EM Microelectronic, a semiconductor subsidiary of the world's largest maker of watches, is seeking to break through in North America with an expanded portfolio and regional staff.
Although the company has designed and manufactured low-power ICs for about 30 years, only in the last 10 years has it become a merchant market supplier, specifically targeting the North American market for the past five years.
"We're fairly well known in Europe," said Rick Mintle, North American sales and marketing manager at EM Microelectronic-US in Colorado Springs, Colo.
"Last year we shipped more than 500 million ICs, and we sell into some very common, very-high-volume applications," Mintle said. "But a lot of people don't know who we are. We're starting to spread the word. We are focusing on product development and aligning ourselves with major customers in the United States."
EM is based in Marin, Switzerland, and was established in the '70s as an in-house maker of ICs for The Swatch Group Ltd., Biel, Switzerland.
Originally, EM produced microcontrollers, LCDs, and related modules used in watches, but has slowly expanded its portfolio to address markets such as automotive, industrial control, and consumer. Today, about 80% of EM's revenue is derived from sales outside of Swatch, Mintle said.
"Coming from the watch industry, we developed technologies for very low power with optimized CMOS processes," he said. "If you're operating off a watch battery, every microamp makes a big difference, and that is an expertise we're now leveraging into many other applications with low-power requirements."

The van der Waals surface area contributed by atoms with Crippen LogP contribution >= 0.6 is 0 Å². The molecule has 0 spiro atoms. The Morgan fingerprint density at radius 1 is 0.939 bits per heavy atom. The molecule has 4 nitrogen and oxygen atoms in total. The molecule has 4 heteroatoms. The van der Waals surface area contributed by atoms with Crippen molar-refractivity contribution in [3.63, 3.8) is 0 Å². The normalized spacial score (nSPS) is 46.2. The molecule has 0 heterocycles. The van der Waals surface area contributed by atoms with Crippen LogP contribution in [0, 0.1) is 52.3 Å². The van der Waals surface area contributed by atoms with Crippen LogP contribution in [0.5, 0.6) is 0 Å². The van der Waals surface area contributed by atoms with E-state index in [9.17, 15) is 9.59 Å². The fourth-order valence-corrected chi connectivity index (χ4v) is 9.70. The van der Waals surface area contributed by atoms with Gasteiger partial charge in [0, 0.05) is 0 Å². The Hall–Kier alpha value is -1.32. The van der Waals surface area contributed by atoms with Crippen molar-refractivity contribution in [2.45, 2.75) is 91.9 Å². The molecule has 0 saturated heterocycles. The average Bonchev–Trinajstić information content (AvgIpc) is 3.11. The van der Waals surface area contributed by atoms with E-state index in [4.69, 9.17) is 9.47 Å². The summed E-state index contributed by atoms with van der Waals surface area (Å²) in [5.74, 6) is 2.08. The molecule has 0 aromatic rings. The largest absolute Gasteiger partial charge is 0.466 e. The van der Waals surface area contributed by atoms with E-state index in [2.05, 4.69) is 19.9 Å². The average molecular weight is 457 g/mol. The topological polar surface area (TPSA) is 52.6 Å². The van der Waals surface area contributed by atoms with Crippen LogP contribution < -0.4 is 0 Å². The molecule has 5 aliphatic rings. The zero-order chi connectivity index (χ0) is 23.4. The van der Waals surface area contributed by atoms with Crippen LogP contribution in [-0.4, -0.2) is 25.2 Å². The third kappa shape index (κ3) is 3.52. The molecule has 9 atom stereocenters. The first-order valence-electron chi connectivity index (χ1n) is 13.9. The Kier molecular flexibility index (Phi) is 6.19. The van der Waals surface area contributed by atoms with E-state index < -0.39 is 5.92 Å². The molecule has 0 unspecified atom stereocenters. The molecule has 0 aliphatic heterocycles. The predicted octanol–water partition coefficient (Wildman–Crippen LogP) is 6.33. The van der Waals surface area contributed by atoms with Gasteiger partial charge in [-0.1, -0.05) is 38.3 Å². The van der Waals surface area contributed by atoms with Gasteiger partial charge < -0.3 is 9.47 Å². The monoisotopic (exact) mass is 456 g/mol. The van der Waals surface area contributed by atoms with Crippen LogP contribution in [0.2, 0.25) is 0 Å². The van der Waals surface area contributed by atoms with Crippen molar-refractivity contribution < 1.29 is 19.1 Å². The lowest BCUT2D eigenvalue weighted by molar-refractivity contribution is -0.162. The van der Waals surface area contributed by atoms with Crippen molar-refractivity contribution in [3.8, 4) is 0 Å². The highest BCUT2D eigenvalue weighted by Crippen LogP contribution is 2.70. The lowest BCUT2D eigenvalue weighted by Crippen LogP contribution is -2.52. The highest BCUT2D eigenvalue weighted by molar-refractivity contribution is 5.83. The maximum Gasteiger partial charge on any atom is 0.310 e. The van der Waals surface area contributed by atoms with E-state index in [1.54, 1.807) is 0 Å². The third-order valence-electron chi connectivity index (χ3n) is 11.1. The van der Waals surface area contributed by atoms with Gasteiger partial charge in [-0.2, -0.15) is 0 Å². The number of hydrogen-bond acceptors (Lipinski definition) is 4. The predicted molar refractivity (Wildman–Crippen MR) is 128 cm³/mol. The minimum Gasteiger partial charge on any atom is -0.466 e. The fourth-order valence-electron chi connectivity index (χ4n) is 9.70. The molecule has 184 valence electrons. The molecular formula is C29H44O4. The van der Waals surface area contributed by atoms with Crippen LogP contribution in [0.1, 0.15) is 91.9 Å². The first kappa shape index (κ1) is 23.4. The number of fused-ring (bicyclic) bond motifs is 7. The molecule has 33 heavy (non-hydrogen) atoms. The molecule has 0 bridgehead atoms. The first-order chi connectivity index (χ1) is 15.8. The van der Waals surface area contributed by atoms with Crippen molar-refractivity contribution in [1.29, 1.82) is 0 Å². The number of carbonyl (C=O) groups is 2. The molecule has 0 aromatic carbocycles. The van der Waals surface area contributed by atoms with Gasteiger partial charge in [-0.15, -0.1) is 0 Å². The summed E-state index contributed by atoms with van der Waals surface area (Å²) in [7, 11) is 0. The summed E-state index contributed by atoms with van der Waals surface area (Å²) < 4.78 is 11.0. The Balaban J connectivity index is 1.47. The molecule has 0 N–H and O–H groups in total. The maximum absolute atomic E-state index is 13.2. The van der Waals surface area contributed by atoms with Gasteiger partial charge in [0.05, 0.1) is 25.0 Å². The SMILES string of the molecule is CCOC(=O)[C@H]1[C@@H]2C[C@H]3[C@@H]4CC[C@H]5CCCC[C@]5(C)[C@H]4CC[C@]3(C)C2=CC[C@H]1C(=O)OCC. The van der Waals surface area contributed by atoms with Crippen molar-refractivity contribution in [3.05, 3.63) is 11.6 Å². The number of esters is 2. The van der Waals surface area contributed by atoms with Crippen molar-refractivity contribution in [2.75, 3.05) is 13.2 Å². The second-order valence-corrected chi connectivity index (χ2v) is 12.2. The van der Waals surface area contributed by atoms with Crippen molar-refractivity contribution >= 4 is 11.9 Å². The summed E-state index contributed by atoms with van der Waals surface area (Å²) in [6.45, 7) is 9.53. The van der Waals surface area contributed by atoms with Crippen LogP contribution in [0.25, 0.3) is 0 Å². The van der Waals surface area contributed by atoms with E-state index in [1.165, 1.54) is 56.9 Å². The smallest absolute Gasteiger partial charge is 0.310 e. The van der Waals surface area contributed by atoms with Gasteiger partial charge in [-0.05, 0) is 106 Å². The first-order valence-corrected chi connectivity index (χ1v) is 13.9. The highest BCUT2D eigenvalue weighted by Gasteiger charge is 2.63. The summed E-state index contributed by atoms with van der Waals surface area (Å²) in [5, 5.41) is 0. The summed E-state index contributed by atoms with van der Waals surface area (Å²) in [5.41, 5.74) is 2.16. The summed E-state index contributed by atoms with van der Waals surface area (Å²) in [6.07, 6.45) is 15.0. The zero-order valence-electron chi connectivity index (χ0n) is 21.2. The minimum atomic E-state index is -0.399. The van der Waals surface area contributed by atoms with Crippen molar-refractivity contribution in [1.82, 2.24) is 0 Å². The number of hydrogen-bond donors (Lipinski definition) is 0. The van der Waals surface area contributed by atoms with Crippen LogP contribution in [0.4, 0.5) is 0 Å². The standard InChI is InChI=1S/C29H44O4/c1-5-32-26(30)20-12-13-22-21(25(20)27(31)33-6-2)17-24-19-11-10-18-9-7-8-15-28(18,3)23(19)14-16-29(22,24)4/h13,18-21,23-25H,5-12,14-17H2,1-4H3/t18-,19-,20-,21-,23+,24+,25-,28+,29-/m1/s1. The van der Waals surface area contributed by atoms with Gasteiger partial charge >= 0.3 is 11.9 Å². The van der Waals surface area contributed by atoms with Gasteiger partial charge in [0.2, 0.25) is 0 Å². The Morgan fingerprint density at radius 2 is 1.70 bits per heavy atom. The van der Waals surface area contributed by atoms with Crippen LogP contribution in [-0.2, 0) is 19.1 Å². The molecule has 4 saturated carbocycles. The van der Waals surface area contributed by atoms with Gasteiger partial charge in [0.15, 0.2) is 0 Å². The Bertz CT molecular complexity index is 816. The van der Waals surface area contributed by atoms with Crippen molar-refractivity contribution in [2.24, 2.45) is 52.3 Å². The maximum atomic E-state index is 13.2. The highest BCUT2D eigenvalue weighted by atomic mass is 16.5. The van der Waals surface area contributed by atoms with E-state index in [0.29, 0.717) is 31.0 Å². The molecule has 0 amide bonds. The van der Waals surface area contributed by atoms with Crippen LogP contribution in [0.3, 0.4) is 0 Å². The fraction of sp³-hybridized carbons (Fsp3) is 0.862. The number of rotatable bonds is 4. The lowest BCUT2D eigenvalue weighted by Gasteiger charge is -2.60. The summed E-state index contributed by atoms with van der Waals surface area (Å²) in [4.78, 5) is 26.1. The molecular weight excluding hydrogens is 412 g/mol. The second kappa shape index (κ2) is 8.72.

EM established a design center in Colorado Springs in 1997, and North American sales and marketing headquarters there in 2000. In the past two years, EM-US has expanded its roster of North American manufacturers' representatives from five to 15, Mintle said.
Although Swatch does not break out EM's revenue, Mintle said sales exceed $100 million. The majority of those are in Europe, but EM now has sales of about 10% in the United States and a similar amount in the Far East, he said.
With an emphasis on low power and small size, EM's product portfolio includes RFID circuits, ASICs, and standard products such as microcontrollers, power management ICs, sensors, and analog devices.
Recently, the company introduced the EM6680, an 8-pin microcontroller with a 4-bit ADC, and power consumption of 4 microamps in active mode. Last week, EM announced what it said is the first IC manufactured on a silicon-on-insulator (SOI) process that operates under a half-volt.
Mougahed Darwish, president of EM, said the company will begin producing ICs using the low-power SOI process to target applications requiring ultra-low voltage operation or high performance at extremely high temperatures.
"This will be of ideal use with the coming generation of sub-1V microcontrollers, and is perfect for portable applications," Darwish said in announcing the process.